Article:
If you can not educate yourself enough about normal birth to dispell your beliefs that birth is a dangerous and abnormal condition that needs to be controlled, you will most likely find a different specialty less stressful and infinitely more rewarding.
If you are not able to honestly answer a woman's questions regarding your willingness and ability to support her in making informed choices, you are not doing women a service.
If you think it is appropriate to treat women's most intimate and sensitive body parts as just another group of "things" and are unable to align yourself with the notion that women's rights to self-determination and informed consent include both the uterus and the cervix, please consider another specialty.
If you like the feeling of getting your way and showing who's boss more than you like the feeling of empowering women and supporting them in what is for many people a very emotional and spiritual experience, please become a different kind of doctor.
If you think that birth is only about getting a live baby from inside the womb to the outside and believe it is acceptable to set the bar that low in your practice, please reconsider your choice to become an obstetrician.
If you are not able to get your head around the idea that the power dynamic in medicine is shifting and that it is encumbent upon you to facilitate choices rather than dictate, please don't go into the business of caring for laboring women.
If you think that women care more about the decor of the birth room than they do about their rights as healthcare consumers, please reconsider your decision to become an obstetrician.
If women making noises -- often quite primal and sometimes even sexual noises-- during labor makes you feel uncomfortable, you should not be with laboring women.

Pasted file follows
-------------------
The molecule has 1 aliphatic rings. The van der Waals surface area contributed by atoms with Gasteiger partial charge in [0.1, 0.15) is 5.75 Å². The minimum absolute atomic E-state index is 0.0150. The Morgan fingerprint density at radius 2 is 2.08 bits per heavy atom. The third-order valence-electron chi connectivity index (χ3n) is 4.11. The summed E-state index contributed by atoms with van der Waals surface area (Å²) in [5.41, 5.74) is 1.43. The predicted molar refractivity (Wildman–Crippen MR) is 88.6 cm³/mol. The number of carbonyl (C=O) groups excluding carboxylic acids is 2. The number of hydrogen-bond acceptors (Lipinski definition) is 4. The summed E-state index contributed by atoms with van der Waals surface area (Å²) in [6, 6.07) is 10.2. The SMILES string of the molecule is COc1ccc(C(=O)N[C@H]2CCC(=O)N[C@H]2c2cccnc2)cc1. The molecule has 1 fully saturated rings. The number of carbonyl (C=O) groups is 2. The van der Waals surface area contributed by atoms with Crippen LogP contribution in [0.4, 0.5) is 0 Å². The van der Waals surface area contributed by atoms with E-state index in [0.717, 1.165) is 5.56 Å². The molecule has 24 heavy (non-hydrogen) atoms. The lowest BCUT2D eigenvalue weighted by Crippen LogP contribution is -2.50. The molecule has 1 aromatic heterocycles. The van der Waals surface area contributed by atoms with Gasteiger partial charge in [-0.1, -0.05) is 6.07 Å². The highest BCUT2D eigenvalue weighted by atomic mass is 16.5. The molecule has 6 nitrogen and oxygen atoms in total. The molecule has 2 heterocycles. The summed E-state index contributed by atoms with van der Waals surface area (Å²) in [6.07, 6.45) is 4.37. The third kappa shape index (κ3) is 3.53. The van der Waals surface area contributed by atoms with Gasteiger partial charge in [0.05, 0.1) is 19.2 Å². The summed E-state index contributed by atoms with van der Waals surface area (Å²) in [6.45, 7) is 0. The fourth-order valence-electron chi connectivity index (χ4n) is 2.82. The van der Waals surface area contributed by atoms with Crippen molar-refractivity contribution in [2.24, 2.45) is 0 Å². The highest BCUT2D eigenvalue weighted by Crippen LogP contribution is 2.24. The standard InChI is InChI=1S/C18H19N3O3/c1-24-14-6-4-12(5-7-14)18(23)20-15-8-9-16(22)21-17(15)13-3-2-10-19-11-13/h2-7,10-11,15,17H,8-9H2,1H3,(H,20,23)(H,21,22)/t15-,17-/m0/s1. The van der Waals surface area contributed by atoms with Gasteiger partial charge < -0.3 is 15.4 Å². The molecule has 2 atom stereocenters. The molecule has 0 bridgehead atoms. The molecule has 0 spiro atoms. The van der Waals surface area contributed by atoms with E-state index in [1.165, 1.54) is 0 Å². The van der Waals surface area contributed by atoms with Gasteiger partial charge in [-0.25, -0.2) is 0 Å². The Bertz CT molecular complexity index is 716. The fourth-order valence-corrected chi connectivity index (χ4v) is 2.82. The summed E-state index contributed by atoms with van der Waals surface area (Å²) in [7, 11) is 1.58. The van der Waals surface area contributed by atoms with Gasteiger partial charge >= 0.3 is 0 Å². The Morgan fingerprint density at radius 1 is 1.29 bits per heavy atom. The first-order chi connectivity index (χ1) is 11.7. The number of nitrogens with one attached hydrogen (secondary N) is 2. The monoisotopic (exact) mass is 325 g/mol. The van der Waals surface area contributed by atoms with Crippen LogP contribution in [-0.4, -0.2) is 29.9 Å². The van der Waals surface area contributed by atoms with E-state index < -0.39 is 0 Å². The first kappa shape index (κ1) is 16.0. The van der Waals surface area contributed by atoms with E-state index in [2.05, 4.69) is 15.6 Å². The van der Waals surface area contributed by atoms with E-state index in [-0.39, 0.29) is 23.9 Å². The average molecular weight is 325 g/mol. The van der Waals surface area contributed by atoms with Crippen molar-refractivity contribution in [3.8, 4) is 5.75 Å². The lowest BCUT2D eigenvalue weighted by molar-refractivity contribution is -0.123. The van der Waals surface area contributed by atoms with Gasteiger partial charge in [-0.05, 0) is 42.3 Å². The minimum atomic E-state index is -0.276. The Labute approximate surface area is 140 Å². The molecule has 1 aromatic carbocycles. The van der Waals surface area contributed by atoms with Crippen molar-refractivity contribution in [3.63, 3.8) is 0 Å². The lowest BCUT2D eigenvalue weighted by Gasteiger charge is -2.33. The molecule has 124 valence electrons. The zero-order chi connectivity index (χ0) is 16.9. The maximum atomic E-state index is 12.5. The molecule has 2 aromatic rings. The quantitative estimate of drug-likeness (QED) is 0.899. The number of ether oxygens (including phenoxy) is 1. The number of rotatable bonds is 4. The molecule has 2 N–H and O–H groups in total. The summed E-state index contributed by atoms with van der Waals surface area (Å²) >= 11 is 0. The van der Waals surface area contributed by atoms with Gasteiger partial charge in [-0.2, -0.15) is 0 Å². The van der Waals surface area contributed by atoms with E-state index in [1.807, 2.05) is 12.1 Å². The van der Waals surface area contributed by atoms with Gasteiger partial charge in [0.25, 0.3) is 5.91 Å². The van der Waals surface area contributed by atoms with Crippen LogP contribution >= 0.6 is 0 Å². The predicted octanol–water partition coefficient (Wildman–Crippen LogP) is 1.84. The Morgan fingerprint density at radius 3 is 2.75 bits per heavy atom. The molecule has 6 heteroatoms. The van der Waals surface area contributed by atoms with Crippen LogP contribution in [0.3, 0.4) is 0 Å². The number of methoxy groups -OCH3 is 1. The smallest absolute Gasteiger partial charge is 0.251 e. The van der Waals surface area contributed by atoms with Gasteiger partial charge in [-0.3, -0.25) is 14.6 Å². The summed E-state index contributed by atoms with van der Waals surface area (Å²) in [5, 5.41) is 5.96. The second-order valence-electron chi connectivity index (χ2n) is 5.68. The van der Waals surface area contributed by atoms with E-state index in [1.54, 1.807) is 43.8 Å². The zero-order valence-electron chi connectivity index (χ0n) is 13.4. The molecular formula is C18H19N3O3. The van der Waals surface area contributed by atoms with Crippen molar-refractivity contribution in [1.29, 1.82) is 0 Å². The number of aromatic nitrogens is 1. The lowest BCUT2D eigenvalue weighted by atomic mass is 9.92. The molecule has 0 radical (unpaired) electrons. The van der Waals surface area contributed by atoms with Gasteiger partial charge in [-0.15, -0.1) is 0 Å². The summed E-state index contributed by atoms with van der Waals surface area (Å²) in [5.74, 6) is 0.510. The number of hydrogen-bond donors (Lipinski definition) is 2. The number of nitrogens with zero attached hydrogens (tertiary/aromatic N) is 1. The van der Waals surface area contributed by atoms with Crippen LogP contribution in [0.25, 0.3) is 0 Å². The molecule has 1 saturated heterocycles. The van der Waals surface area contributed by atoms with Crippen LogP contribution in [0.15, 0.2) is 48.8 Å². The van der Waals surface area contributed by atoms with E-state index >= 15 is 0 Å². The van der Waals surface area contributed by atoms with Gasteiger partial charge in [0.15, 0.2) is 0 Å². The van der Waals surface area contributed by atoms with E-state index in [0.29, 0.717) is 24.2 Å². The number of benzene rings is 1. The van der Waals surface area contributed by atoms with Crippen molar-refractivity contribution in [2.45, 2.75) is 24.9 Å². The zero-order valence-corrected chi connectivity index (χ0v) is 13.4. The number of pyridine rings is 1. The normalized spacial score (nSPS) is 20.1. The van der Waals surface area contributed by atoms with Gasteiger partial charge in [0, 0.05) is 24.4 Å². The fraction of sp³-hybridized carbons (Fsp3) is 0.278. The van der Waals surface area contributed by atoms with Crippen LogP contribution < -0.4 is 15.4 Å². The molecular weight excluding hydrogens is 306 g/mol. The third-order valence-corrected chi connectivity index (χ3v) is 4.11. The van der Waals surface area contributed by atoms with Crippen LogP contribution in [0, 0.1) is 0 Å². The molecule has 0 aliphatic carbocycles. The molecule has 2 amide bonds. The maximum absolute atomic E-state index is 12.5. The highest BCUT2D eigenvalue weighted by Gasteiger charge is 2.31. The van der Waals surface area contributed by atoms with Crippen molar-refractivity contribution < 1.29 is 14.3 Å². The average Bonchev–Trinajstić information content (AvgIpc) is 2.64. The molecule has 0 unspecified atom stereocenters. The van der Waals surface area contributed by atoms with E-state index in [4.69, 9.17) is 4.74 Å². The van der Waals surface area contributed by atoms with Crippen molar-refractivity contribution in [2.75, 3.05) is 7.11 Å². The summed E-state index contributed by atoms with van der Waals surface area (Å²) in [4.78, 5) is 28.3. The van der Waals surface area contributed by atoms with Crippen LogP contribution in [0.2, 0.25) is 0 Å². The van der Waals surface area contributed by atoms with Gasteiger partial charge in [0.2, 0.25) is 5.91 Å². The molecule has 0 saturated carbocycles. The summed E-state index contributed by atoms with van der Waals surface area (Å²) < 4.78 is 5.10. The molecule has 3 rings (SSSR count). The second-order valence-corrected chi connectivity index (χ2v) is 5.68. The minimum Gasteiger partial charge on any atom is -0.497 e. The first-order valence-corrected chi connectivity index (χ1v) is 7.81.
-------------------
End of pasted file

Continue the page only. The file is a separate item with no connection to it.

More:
If you don't like going to the hospital during "off hours" or making more than one trip there a day when you've been seeing patients all day in the office, perhaps you should consider a different specialty.
If you get a sense of satisfaction when a woman who came in requesting a drug-free birth changes her mind and requests an epidural, please do not work with laboring women.
If you think it is even remotely possible for you to understand a woman's body better than she does, please think again and do not go into obstetrics.
Most of what you have learned as a new doctor has been passed on to you through the culture of practice embodied by those who went before you. Future generations of medical students and residents are going to be looking to you as they develop their practice.
It is far too easy to pass on negative, misogynistic and outdated attitudes and practices to these new providers than it is to stand with women for the change that is so desperately needed in the medical community.
This is a change that women, your patients, are demanding.
I respect the degree of hard work and dedication that it takes to become a physician. But after taking a long and honest look at the beliefs that will shape your practice and around which you will model the way you care for women, I ask you very seriously: If you are not ready to deliver care from the heart, to acknowledge the sacred and spiritual aspects of birth as a rite of passage for women, to have a spirit of humility and willingness to continue to learn about women and birth, to be compassionate and to place your prejudices and fears aside in order to improve maternal healthcare in America, then please, please consider the valuable contribution you may be able to make in a different specialty.